The oval run capacitor sold5 by Dayton (made in China) and shown at left is the simplest two-terminal run capacitor you'll encounter and is sold in a range of mfd ratings, voltage ranges, and in oval and round shapes.
In some old-school class views adding a run capacitor is similar to making two-phase out of one-phase electricity and is a common practice on air conditioners. What these folks really are saying is that "With capacitive reactive power of about 75% of the nominal power of the motor, the comparison of power is slightly lower
than that of a three-phase motor of equal size." 
Technical notes: Single phase electric motors such as those used in air conditioner compressors and fan motors contain two different stator windings: an auxiliary starter winding fed by an electric capacitor and a main run winding fed by the principal electrical circuit.
The auxiliary starter winding is used to provide an extra boost (and proper direction - ELECTRIC MOTOR RUN DIRECTION) to get the motor spinning at start-up. (Three phase electric motors do not use start/run capacitors.)
Electric motors that use start/run capacitors may be PSC (permanent split capacitor) and CSR / CSCR (capacitor start, capacitor run) designs. Unlike a PSC motor, a CSR/CSCR motor must also have a starting relay that will cut the start capacitor out of the electrical circuit once the motor has gotten up to run speed. The run capacitor then remains in the circuit to keep the motor spinning properly.
Dual run capacitors operate two different electric motors at once
A dual run capacitor for electric motors combines two different microfarad-rated (MFD/uf) capacitors in a single housing or container such as the Dayton capacitor examples shown at left, and provides run support for two different motors.
In a common air conditioning application these would be the compressor (marked Herm), and the compressor/condenser unit fan (marked F or Fan).
To spot a dual run capacitor that operates both the compressor and the fan motor, look for three terminals on the capacitor: one will be marked "common" or may be marked with a red dot to indicate that role.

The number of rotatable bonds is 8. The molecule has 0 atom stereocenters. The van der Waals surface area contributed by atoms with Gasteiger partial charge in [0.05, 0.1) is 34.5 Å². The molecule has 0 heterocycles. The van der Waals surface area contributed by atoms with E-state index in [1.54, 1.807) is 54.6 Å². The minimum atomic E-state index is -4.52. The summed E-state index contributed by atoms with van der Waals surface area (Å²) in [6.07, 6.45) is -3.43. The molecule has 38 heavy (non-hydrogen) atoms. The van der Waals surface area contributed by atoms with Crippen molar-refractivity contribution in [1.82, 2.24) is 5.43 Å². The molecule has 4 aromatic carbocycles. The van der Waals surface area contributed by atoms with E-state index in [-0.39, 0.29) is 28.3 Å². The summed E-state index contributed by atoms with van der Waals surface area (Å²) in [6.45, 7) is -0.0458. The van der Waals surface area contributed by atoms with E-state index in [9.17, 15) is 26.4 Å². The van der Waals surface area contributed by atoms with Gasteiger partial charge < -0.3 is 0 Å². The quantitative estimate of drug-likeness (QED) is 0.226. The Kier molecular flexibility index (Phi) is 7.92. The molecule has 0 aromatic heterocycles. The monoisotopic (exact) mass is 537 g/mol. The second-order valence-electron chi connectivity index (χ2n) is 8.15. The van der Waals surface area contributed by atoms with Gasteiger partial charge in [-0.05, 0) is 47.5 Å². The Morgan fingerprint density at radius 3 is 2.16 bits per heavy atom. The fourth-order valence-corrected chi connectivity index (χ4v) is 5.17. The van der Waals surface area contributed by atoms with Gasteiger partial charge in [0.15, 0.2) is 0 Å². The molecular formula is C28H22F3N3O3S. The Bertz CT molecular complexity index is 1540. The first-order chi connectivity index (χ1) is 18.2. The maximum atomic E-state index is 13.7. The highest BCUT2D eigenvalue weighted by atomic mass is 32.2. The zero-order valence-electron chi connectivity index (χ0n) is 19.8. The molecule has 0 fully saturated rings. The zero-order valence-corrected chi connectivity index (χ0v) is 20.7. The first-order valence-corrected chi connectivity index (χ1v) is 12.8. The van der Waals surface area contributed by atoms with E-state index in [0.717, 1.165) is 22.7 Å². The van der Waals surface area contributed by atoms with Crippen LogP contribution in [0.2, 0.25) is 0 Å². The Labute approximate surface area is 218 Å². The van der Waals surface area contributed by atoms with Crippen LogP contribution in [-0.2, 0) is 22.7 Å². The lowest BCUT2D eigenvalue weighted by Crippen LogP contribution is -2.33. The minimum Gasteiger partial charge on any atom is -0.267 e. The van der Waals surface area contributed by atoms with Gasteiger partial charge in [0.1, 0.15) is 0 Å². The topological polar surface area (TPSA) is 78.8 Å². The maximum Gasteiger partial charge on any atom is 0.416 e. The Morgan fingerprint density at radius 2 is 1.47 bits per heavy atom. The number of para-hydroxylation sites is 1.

A dual run capacitor will always have [at least] three wiring terminals - as you can see on both examples above, while a simple single-use "run" capacitor will have only two terminals providing a single mfd capacity.
In contrast with a dual run capacitor that serves two motors, single-run capacitor serves just one motor.
Which terminal is which on the dual run capacitor?
On a dual run capacitor the terminals will be marked "C", "HERM" and "FAN". Check the number of connecting clips at each of the three terminals. Usually you'll find that
Fan has just two connecting clips at that terminal
Herm (hermetically sealed compressor) has three connecting clips at that terminal
C or Common terminal has four connecting clips
How to read the rating data on a dual run electric motor capacitor
The rating on a dual run cap will include two MFD ratings and a voltage range, such as 45/5/440 expressed in numbers separated by a slash and interpreted as follows:
45 MFD - the largest MFD number, A dual-run capacitor has two MFD ratings that are typically expressed in numbers separated by a slash, such as 5/40 or 5uf/40uf.
5 MFD - smaller number (5uf) is the smaller capacitor used to run the compressor/condenser unit's cooling fan motor.
440 (the maximum voltage range)
The particular starting capacitor to be purchased is matched to the horsepower range and voltage of the compressor or motor being repaired. Many motor starter capacitors to support a pretty wide range of motors. For example our sample capacitor was rated for use on 115V electric motors rated from 1/12 horsepower to 1/2 horsepower.
Prices for typical air conditioner compressor starter capacitors range from around $10. to $50. U.S.
Hard-start start capacitors or "booster" capacitors?
If your air conditioner has stopped running (see LOST COOLING CAPACITY) , a possible problem is the failure of the starting capacitor found on the outside compressor/condenser unit. If that unit has electrical power but the compressor and/or its cooling fan are not running, one of the components to check (and that is easy to replace) is the starter.
When an electrical motor is having trouble starting, such as an air conditioning compressor motor (see HARD STARTING COMPRESSOR MOTORS), blower motor, a refrigerator motor or a freezer motor, or even a fan motor, the repair technician may install a simple and inexpensive hard-start capacitor.
The starting capacitor is a simple electrical device which can give an extra voltage jolt or "boost" to get the hard-starting motor spinning.